NASCAR defines a short track as any track less than one mile in length. NASCAR fans know that short track racing is defined by bumping and banging, short tempers and fast action. Ask NASCAR fans to name their favorite race track and more than half will name a short track even though only 6 of the 36 races are held on the three remaining short tracks on the NASCAR Sprint Cup schedule. Here they are in order by popularity and excitement.
Bristol Motor Speedway bills itself as "The World's Fastest Half Mile." This high-banked short track is very fast, very tight and very exciting. The racing here was once compared to jetfighters in a gymnasium. Way too much horsepower in close quarters makes for a thrilling show.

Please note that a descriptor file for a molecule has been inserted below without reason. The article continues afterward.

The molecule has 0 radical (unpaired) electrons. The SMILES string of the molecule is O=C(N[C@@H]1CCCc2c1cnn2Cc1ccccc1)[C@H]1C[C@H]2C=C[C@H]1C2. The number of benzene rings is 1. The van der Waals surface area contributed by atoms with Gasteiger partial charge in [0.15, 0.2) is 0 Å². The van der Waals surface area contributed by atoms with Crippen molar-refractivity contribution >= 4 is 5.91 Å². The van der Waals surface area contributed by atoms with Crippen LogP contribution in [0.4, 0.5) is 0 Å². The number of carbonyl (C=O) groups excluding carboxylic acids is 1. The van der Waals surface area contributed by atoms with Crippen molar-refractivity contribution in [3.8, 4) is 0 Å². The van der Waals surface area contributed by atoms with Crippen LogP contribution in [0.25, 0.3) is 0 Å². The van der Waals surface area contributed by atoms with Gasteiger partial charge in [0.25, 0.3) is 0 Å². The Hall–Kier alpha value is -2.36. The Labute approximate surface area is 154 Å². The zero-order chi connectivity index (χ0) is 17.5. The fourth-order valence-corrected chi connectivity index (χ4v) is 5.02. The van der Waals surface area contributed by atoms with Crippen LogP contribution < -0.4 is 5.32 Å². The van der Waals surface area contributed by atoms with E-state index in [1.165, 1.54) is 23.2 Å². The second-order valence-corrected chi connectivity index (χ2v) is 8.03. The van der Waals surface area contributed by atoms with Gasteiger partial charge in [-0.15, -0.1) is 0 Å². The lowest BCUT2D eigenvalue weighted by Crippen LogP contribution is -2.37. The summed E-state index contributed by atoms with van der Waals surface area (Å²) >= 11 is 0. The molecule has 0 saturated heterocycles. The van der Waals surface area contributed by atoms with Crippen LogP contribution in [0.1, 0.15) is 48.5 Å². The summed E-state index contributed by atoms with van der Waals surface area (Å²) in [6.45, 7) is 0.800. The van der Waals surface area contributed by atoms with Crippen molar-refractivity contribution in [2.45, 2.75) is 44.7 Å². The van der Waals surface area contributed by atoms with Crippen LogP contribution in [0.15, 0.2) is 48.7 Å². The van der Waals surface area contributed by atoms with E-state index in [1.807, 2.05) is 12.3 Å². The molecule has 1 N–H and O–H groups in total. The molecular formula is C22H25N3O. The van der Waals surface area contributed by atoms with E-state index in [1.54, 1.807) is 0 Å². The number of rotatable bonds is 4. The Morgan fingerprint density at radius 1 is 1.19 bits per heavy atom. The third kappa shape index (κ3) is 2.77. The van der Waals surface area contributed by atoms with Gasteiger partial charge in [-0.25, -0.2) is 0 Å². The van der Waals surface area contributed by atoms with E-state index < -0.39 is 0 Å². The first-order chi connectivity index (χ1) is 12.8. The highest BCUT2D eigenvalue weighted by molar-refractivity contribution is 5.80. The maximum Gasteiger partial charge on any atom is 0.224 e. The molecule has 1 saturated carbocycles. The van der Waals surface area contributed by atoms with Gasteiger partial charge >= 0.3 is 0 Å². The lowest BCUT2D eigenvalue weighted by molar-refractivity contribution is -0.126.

The toughest ticket in NASCAR is the August race under the lights in Bristol and that's for a very good reason. It's always an incredible race. There is no doubt that Bristol Motor Speedway tops this list.
The short track that races like a superspeedway. Richmond International Raceway is the only track on this list that truly features multiple grooves. Cars can race side-by-side all night long and a faster car can jump to the top groove and still get by. There is still plenty of bump-and-run short track action but the additional racing grooves open up a whole other dimension to NASCAR Sprint Cup racing. Richmond sells out both races every year and fans definitely get their money's worth.
Martinsville Speedway is the only track remaining on the Sprint Cup schedule that saw action during NASCAR's original 1948 "strictly stock" season. This flat .526 mile oval is the smallest and slowest track on the schedule and jamming 43 cars on this short track makes for close quarters. Attending a race in Martinsville is like if your local county fair hosted a NASCAR race. It's got a small town feel like no other track on the schedule and you're nearly guaranteed to leave happy.